The inauguration of Advocate Lawrence Mushwana last week as the new chairperson of the International Coordinating Committee of National Institutions for the Promotion and Protection of Human Rights (ICC) came at a time when South Africa’s human rights record is at its lowest.
Mushwana, who is the chair of South African Human Rights Commission (SAHRC), was confirmed in Geneva Switzerland during the ICC’s recent seating, as the first African to head this international human rights body. What most people don’t understand is that Mushwana’s election is, by extension, the election of South Africa and, indeed, Africa to lead the fight for human rights across the world.
The question we should ask ourselves: is South Africa and Africa ready to lead by example?
The answer is yes. But the events of the past few months make the “yes” difficult to utter.
The ascension of Mushwana to the ICC’s highest office came at the time when the abuse against women, children and the elderly is on a high, when social rights such as the right to water and sanitation, right to healthcare service and right to food are but just a pipedream to many. Our elderly seem to be not recognised as deserving of protection by government as abuses against them are meted out with no word from the authorities.
It is also at a time when as a country we are experiencing unprecedented recurrence of incidences of torture, ill-treatment and police brutality of the magnitude that we have never experienced since we became a democracy.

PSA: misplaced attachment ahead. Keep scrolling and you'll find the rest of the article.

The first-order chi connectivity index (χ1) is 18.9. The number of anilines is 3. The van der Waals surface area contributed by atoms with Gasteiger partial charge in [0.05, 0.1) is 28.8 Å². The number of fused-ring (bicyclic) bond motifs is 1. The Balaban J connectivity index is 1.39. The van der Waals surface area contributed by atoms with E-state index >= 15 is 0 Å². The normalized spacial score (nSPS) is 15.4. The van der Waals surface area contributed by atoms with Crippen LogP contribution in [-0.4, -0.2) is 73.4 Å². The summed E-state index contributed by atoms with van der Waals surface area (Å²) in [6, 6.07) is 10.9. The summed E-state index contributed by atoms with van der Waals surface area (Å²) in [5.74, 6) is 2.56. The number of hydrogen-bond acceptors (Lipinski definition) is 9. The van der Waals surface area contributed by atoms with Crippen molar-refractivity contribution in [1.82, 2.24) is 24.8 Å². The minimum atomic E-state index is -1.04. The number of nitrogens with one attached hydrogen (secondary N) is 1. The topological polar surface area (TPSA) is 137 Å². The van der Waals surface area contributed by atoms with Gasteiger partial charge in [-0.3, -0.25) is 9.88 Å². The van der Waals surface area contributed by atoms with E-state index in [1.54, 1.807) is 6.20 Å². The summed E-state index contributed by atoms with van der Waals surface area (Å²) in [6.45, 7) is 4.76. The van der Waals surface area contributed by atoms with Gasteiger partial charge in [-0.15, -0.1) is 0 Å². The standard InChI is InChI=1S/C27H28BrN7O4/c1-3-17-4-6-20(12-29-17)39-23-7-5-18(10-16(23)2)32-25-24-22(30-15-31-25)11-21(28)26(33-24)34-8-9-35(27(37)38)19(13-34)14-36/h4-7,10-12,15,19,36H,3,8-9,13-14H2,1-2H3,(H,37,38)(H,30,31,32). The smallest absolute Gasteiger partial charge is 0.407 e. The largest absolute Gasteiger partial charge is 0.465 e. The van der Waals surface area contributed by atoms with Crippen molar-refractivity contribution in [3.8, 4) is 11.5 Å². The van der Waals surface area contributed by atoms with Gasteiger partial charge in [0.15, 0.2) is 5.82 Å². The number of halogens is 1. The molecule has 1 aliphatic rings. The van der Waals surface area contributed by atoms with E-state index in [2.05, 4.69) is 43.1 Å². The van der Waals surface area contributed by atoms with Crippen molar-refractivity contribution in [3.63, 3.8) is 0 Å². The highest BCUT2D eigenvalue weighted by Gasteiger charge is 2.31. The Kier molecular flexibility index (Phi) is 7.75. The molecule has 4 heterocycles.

The tragic killing of 34 miners in Marikana by the police sent shock waves through the entire country and the global world.
This sad and tragic incident followed closely on the killing of Andries Tatane by the police during a service delivery protest march by the Ficksburg community.
As if this was not enough, Mido Macia, a taxi driver and a Mozambican citizen died tragically in police holding cells after he was tied and dragged behind a police vehicle in Daveyton in full view of members of the public.
Many people outside South Africa looked up to us to shine the light on the rest of the continent in terms of respecting the rule of law. Many expected us to have learnt a hard lesson from apartheid when police tortured political prisoners with impunity, and shot dead unarmed protesters as documented in incidents like the Sharpeville massacre among others.
But it would seem we didn’t learn. Many would agree that the impression following on these recent killings tarnished the image of South Africa in such a manner that it will take a very long time and indeed a lot of efforts to restore the confidence and battered image.
It came as no surprise to most rights pundits when the Human Rights Watch (HRW) report of 2013 downgraded the country as one of the worst performers in terms of promoting human rights.
What do you make of a country where a protester gets shot point blank, allegedly by police, in full view of the whole world, and all the police officials implicated are acquitted?
HRW justified its decision to downgrade South Africa by explaining that “despite South Africa’s strong constitutional protections for human rights and its relative success at providing basic services, the government is struggling to meet demands for economic and social rights … the killing of 34 miners at the Lonmin Platinum Mine in Marikana … shocked South Africans and highlighted increasing concerns over police brutality and underlying grievances over the government’s failure to fulfil basic economic and social rights. Bills (like the Protection of State Information Bill) have been proposed that, if enacted, would negatively affect media freedom and access to justice”.